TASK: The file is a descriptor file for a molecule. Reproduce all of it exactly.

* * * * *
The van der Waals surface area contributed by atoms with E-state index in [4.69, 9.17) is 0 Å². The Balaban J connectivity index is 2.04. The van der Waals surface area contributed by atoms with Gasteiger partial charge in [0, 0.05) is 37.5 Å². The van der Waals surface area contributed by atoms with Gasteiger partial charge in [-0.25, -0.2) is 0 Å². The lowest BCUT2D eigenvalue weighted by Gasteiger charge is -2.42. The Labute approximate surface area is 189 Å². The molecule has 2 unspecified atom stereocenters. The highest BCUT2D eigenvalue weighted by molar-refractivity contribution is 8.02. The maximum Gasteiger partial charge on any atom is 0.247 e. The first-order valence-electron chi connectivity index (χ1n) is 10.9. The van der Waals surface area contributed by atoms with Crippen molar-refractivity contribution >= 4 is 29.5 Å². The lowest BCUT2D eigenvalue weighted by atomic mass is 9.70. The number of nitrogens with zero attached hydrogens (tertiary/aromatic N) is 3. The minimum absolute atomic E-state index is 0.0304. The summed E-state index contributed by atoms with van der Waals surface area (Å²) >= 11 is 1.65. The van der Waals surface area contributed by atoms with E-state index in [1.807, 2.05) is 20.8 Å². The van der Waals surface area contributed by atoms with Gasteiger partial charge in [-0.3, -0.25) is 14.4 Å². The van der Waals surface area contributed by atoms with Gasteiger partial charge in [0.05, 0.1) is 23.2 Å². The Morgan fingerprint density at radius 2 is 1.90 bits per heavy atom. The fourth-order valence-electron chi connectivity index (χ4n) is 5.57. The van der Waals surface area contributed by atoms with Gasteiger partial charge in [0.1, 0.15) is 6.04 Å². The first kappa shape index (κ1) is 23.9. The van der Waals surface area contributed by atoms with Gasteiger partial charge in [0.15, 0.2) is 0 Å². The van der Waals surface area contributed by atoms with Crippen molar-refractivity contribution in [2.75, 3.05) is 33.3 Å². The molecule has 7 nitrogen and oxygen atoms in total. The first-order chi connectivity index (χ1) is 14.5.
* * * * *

The van der Waals surface area contributed by atoms with E-state index in [4.69, 9.17) is 0 Å². The Balaban J connectivity index is 2.04. The van der Waals surface area contributed by atoms with Gasteiger partial charge in [0, 0.05) is 37.5 Å². The van der Waals surface area contributed by atoms with Gasteiger partial charge in [-0.25, -0.2) is 0 Å². The lowest BCUT2D eigenvalue weighted by Gasteiger charge is -2.42. The Labute approximate surface area is 189 Å². The molecule has 2 unspecified atom stereocenters. The highest BCUT2D eigenvalue weighted by molar-refractivity contribution is 8.02. The maximum Gasteiger partial charge on any atom is 0.247 e. The first-order valence-electron chi connectivity index (χ1n) is 10.9. The van der Waals surface area contributed by atoms with Crippen molar-refractivity contribution >= 4 is 29.5 Å². The lowest BCUT2D eigenvalue weighted by atomic mass is 9.70. The number of nitrogens with zero attached hydrogens (tertiary/aromatic N) is 3. The minimum absolute atomic E-state index is 0.0304. The summed E-state index contributed by atoms with van der Waals surface area (Å²) >= 11 is 1.65. The van der Waals surface area contributed by atoms with E-state index in [1.807, 2.05) is 20.8 Å². The van der Waals surface area contributed by atoms with Gasteiger partial charge in [-0.3, -0.25) is 14.4 Å². The van der Waals surface area contributed by atoms with Gasteiger partial charge in [0.05, 0.1) is 23.2 Å². The Morgan fingerprint density at radius 2 is 1.90 bits per heavy atom. The fourth-order valence-electron chi connectivity index (χ4n) is 5.57. The van der Waals surface area contributed by atoms with Gasteiger partial charge in [0.1, 0.15) is 6.04 Å². The first kappa shape index (κ1) is 23.9. The van der Waals surface area contributed by atoms with Gasteiger partial charge in [0.15, 0.2) is 0 Å². The van der Waals surface area contributed by atoms with Crippen molar-refractivity contribution in [2.75, 3.05) is 33.3 Å². The molecule has 7 nitrogen and oxygen atoms in total. The first-order chi connectivity index (χ1) is 14.5.